“We’re just 2,000 meters high,” announces our balloon pilot. John, after what appears to be dozens of puffs on the valve, releasing the propane that sends us skyward.
Minutes earlier, 12 of us had climbed into a metal-framed wicker gondola before it was lifted aloft with four other striped Rainbow Ryders hot air balloons (rainbowryders.com) to watch dawn break over a cactus-speckled horizon.
It’s 5:35 a.m. and only the crackle of radio calls between the pilots and the firing burner breaks the awestruck silence as we take in the 360-degree views during our surprisingly peaceful glide over the Sonoran Desert, a few miles outside of Glendale near Phoenix, enjoy. Arizona.
After a soft landing, our flight will be toasted with champagne – as is usual in balloon circles.
“Thanks for flying with us,” smiles John.
It’s the first day of a bucket list tour of Arizona and it’s not even 7 a.m. yet.
The state offers endless sapphire skies, bone-dry desert, the occasional Joshua Tree, original western saloons and the unbridled Americana of Route 66.
As we set off, it seems like there’s an epic scene from a western around every corner as it weaves through switchbacks and looming red-rock valleys.
Just over an hour’s drive from Glendale along Interstate 17 towards Cornville, we arrive at the Alcantara Vineyard for a delicious cool-off from the dry heat on a water-to-wine kayak tour.
Our inflatables float down the Verde River through the high desert canyons before docking at the Vineyard, where we’re served sandwiches and glorious wines in a dreamy garden restaurant on our doorstep, while a few Dolly Parton tunes belt out.
And then we come right up the road to the historic town of Cottonwood in the shadow of the Mingus Mountains. It has a frontier feel and buildings that date back to the Prohibition era.
We stop on a high street bustling with boutique hotels and restaurants to recharge at Crema Café, where an all-day brunch features melt-in-your-mouth country (white) gravy and biscuits (savory scones) and pink-and-purple prickly pear margaritas are the ubiquitous – and delicious – drops made from the fruit of the native cactus.
Ranging from the sun-kissed desert to the cooler green of the ponderosa pines in the mountain town of Flagstaff, the diversity of Arizona’s topography is something you keep hearing about.
“You can ski and sunbathe in Arizona in the same day,” a local tells me.
Flagstaff is the archetypal outdoor destination, attracting Olympians to high-altitude training camps. We check in at the newly opened High Country Motor Lodge (highcountrymotorlodge.com) there — it’s all inky navy blues and deep turquoises and Native American throws, with rooms opening onto a courtyard with a pool and fire pits.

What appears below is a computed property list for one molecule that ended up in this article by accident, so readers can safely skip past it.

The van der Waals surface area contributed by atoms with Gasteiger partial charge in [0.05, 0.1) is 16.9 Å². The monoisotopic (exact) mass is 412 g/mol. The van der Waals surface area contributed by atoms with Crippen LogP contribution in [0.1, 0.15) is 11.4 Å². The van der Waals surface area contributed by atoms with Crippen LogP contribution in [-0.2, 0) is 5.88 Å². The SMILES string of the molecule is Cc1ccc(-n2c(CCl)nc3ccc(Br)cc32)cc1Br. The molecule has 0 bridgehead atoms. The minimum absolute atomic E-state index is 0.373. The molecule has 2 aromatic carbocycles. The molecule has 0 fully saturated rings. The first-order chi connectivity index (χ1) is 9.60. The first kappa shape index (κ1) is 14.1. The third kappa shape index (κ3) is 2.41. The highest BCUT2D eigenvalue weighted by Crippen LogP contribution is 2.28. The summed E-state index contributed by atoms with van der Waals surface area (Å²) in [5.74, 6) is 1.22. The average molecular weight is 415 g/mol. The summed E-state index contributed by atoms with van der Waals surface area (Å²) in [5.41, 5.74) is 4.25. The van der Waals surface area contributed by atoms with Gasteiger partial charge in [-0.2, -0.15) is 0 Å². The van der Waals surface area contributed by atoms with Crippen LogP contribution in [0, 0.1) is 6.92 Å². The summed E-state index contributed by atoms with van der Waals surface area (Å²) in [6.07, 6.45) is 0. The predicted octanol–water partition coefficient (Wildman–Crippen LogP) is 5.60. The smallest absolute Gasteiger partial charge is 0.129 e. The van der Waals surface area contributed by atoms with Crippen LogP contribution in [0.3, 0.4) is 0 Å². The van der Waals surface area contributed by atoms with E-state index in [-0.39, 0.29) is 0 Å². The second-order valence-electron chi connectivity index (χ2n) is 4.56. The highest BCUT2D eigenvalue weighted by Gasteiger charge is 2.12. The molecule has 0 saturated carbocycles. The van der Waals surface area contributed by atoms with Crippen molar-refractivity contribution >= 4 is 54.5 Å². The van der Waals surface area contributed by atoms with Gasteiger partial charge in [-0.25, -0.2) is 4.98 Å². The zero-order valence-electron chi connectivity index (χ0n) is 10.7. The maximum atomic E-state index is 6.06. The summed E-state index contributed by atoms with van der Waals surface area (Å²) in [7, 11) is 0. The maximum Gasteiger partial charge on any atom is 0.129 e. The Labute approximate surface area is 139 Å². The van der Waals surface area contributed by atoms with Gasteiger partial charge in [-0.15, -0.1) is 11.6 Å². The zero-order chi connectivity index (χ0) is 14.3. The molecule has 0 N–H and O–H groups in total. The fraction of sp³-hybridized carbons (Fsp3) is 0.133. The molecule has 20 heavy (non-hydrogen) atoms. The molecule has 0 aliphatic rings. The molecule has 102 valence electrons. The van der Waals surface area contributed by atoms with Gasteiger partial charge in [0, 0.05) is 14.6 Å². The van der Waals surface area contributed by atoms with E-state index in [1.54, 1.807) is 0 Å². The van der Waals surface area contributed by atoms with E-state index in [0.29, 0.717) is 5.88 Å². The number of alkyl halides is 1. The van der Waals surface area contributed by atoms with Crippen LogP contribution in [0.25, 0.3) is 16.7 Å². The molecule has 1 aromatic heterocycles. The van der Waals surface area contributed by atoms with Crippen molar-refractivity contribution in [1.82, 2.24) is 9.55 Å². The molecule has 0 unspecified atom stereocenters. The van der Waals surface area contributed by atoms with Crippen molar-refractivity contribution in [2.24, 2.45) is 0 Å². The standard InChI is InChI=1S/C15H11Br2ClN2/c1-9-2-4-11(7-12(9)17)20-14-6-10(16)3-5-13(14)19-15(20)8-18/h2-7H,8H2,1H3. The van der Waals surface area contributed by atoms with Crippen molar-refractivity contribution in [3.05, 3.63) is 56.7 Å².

This corner of Arizona is also home to one of the densest concentrations of designated Dark Sky Places in the world. At a stargazing event at Buffalo Park in Flagstaff, local astronomers track green laser pointers across crystal clear skies to reveal Polaris, Cassiopeia and Gemini. Pluto was discovered in 1930 at the Lowell Observatory on the city’s hilltop.
An hour outside of Flagstaff, I stayed at Papillon Helicopters just off Highway 64 (papillon.com).
Soaring into a cloudless sky in a helicopter while Kenny Loggins fires “Danger Zone” through noise-cancelling headphones has to be serious top gun vibrations.
A few minutes later, as we turn left, the breathtaking sight of the Grand Canyon falls away below us. For the next 40 minutes we enjoy a dizzying silent disco to the soundtrack in our headphones as our helicopter follows the course of the rippling Colorado River from the South Rim to the North Rim.
It’s just before 9am when we land, then board a Buck Wild Hummer — an open-sided, all-terrain military vehicle — for a windswept ride around the rim of the canyon.
Our guide, Stony, is an energy ball that bounces in and out of the Hummer at each stop. Stevie Wonder was recently a passenger with his family and it’s no surprise that Stony talked him into singing. “It was like, ‘There, there, there, there…'” he continues, humming the opening chords of “Sir Duke” from behind the wheel.
Forget airplanes, trains and cars, in a single day, this turned out to be a case of helicopter, lobster and classic western train.